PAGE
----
These functions send a single datagram with the state string as payload to the socket referenced in the $NOTIFY_SOCKET environment variable. If the first character of $NOTIFY_SOCKET is "/" or "@", the string is understood as an AF_UNIX or Linux abstract namespace socket (respectively), and in both cases the datagram is accompanied by the process credentials of the sending service, using SCM_CREDENTIALS. If the string starts with "vsock:" then the string is understood as an AF_VSOCK address, which is useful for hypervisors/VMMs or other processes on the host to receive a notification when a virtual machine has finished booting. Note that in case the hypervisor does not support SOCK_DGRAM over AF_VSOCK, SOCK_SEQPACKET will be used instead. "vsock-stream", "vsock-dgram" and "vsock-seqpacket" can be used instead of "vsock" to force usage of the corresponding socket type. The address should be in the form: "vsock:CID:PORT". Note that unlike other uses of vsock, the CID is mandatory and cannot be "VMADDR_CID_ANY". Note that PID1 will send the VSOCK packets from a privileged port (i.e.: lower than 1024), as an attempt to address concerns that unprivileged processes in the guest might try to send malicious notifications to the host, driving it to make destructive decisions based on them.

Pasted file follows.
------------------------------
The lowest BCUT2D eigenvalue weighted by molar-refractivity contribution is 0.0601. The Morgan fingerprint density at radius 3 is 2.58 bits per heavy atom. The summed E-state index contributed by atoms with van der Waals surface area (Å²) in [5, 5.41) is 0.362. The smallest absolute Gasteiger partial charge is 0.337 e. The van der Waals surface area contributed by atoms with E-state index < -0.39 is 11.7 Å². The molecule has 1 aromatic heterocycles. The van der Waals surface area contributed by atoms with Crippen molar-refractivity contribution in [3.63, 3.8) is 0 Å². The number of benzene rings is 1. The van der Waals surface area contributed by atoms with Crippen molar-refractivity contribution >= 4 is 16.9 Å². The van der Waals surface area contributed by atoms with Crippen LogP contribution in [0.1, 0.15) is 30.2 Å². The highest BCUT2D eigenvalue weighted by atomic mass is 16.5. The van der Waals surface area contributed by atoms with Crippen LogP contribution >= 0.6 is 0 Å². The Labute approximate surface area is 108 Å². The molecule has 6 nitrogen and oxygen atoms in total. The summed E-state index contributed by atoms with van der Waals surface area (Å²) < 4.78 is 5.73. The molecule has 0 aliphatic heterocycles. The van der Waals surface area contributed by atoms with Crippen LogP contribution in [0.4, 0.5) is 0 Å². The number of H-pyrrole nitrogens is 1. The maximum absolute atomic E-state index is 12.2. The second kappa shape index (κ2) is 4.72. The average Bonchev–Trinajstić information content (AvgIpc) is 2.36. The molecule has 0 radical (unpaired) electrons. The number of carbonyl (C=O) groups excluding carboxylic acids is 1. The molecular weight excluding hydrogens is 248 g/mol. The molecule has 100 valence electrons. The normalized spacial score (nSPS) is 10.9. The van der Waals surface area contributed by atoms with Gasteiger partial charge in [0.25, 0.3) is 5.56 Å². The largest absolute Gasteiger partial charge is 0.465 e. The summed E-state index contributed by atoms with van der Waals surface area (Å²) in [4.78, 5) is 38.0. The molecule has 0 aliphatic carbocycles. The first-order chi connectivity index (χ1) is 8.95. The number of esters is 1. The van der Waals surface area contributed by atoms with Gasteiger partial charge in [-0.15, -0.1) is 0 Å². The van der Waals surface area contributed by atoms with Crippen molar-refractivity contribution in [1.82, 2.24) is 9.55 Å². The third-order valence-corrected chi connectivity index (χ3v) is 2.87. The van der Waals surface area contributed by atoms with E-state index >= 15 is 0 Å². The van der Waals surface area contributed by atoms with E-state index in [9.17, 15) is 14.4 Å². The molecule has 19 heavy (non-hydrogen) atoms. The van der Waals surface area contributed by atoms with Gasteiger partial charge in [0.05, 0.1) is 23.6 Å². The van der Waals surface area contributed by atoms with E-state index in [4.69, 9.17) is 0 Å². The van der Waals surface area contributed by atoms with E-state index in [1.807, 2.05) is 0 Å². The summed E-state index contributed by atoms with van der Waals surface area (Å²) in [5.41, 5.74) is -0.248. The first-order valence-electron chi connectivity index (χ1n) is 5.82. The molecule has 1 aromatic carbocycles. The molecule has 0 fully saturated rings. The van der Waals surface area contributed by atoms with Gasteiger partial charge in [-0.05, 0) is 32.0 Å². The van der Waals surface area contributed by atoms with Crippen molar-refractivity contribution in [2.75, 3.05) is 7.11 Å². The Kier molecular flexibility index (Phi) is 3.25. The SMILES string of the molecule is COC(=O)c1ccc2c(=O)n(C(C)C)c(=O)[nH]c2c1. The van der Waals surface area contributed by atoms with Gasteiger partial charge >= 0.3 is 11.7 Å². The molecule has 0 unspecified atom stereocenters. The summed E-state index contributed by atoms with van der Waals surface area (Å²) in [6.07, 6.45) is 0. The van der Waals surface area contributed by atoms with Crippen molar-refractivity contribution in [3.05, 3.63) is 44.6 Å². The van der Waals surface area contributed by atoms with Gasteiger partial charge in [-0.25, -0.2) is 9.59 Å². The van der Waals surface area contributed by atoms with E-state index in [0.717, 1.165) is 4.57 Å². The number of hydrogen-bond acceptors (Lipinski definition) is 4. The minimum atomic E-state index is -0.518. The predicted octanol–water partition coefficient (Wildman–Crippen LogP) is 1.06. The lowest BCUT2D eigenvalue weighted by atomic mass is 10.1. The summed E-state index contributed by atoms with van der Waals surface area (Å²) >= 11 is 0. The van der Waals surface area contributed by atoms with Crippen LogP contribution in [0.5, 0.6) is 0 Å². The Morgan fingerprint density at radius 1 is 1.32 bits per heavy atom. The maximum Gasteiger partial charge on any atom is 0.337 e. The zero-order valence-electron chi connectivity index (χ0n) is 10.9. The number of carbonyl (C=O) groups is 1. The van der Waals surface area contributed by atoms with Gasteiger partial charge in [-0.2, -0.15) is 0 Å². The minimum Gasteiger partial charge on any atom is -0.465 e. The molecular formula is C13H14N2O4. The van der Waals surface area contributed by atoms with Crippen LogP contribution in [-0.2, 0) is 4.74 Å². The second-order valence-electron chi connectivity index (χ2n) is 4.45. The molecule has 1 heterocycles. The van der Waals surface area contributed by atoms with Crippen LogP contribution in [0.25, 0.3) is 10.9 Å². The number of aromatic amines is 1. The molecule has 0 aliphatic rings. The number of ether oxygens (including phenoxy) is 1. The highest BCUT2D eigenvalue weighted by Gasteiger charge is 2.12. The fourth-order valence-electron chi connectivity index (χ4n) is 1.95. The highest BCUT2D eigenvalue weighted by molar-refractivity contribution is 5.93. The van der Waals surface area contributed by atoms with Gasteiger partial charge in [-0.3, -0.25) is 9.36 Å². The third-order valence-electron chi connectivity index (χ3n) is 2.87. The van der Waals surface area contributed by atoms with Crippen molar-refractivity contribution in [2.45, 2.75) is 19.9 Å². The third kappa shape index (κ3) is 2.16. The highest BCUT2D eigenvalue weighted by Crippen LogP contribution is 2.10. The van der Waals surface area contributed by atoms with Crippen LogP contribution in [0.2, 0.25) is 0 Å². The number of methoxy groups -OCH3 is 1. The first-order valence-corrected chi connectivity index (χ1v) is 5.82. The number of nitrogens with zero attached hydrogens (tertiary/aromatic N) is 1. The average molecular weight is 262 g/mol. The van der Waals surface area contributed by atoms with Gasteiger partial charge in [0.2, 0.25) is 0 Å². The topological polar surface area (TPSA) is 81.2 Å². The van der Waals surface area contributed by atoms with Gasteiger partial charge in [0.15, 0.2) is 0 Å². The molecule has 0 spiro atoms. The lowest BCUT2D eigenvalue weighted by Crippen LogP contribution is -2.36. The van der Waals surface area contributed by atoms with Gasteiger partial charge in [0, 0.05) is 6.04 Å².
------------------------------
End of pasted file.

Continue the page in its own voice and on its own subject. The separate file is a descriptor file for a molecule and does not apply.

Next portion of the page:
Note that, while using this library should be preferred in order to avoid code duplication, it is also possible to reimplement the simple readiness notification protocol without external dependencies, as demonstrated in the following self-contained example:

/* SPDX-License-Identifier: MIT-0 */